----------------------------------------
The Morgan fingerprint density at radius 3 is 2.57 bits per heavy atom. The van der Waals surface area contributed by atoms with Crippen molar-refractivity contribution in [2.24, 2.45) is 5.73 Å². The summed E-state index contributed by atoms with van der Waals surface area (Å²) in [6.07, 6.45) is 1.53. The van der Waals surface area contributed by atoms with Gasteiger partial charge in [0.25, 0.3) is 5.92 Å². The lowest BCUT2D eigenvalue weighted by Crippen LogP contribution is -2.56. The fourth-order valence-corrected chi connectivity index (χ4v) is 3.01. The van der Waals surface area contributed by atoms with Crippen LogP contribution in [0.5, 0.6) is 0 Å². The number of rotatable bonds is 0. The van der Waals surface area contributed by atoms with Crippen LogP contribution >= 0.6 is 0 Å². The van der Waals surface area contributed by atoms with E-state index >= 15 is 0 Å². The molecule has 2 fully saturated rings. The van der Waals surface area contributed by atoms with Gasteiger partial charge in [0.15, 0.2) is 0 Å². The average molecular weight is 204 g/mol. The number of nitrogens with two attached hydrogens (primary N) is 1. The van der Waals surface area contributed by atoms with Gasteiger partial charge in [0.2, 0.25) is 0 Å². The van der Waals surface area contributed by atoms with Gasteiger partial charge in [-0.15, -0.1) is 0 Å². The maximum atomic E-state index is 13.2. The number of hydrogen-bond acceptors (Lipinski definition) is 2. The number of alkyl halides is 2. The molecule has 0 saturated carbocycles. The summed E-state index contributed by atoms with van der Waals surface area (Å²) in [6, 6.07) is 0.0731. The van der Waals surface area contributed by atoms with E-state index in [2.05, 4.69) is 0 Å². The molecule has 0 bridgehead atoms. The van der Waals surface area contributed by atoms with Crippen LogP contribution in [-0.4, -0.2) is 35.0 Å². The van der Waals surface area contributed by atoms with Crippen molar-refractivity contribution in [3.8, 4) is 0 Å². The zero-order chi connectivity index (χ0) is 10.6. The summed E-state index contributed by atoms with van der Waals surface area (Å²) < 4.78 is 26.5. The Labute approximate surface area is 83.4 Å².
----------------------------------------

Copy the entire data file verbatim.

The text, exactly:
The Morgan fingerprint density at radius 3 is 2.57 bits per heavy atom. The van der Waals surface area contributed by atoms with Crippen molar-refractivity contribution in [2.24, 2.45) is 5.73 Å². The summed E-state index contributed by atoms with van der Waals surface area (Å²) in [6.07, 6.45) is 1.53. The van der Waals surface area contributed by atoms with Gasteiger partial charge in [0.25, 0.3) is 5.92 Å². The lowest BCUT2D eigenvalue weighted by Crippen LogP contribution is -2.56. The fourth-order valence-corrected chi connectivity index (χ4v) is 3.01. The van der Waals surface area contributed by atoms with Crippen LogP contribution in [0.5, 0.6) is 0 Å². The number of rotatable bonds is 0. The van der Waals surface area contributed by atoms with Crippen LogP contribution >= 0.6 is 0 Å². The van der Waals surface area contributed by atoms with E-state index >= 15 is 0 Å². The molecule has 2 fully saturated rings. The van der Waals surface area contributed by atoms with Gasteiger partial charge in [0.15, 0.2) is 0 Å². The average molecular weight is 204 g/mol. The number of nitrogens with two attached hydrogens (primary N) is 1. The van der Waals surface area contributed by atoms with Gasteiger partial charge in [0.2, 0.25) is 0 Å². The van der Waals surface area contributed by atoms with Gasteiger partial charge in [-0.15, -0.1) is 0 Å². The maximum atomic E-state index is 13.2. The number of hydrogen-bond acceptors (Lipinski definition) is 2. The number of alkyl halides is 2. The molecule has 0 saturated carbocycles. The summed E-state index contributed by atoms with van der Waals surface area (Å²) in [6, 6.07) is 0.0731. The van der Waals surface area contributed by atoms with E-state index in [2.05, 4.69) is 0 Å². The molecule has 0 bridgehead atoms. The van der Waals surface area contributed by atoms with Crippen LogP contribution in [-0.4, -0.2) is 35.0 Å². The van der Waals surface area contributed by atoms with Crippen molar-refractivity contribution in [3.8, 4) is 0 Å². The zero-order chi connectivity index (χ0) is 10.6. The summed E-state index contributed by atoms with van der Waals surface area (Å²) < 4.78 is 26.5. The Labute approximate surface area is 83.4 Å².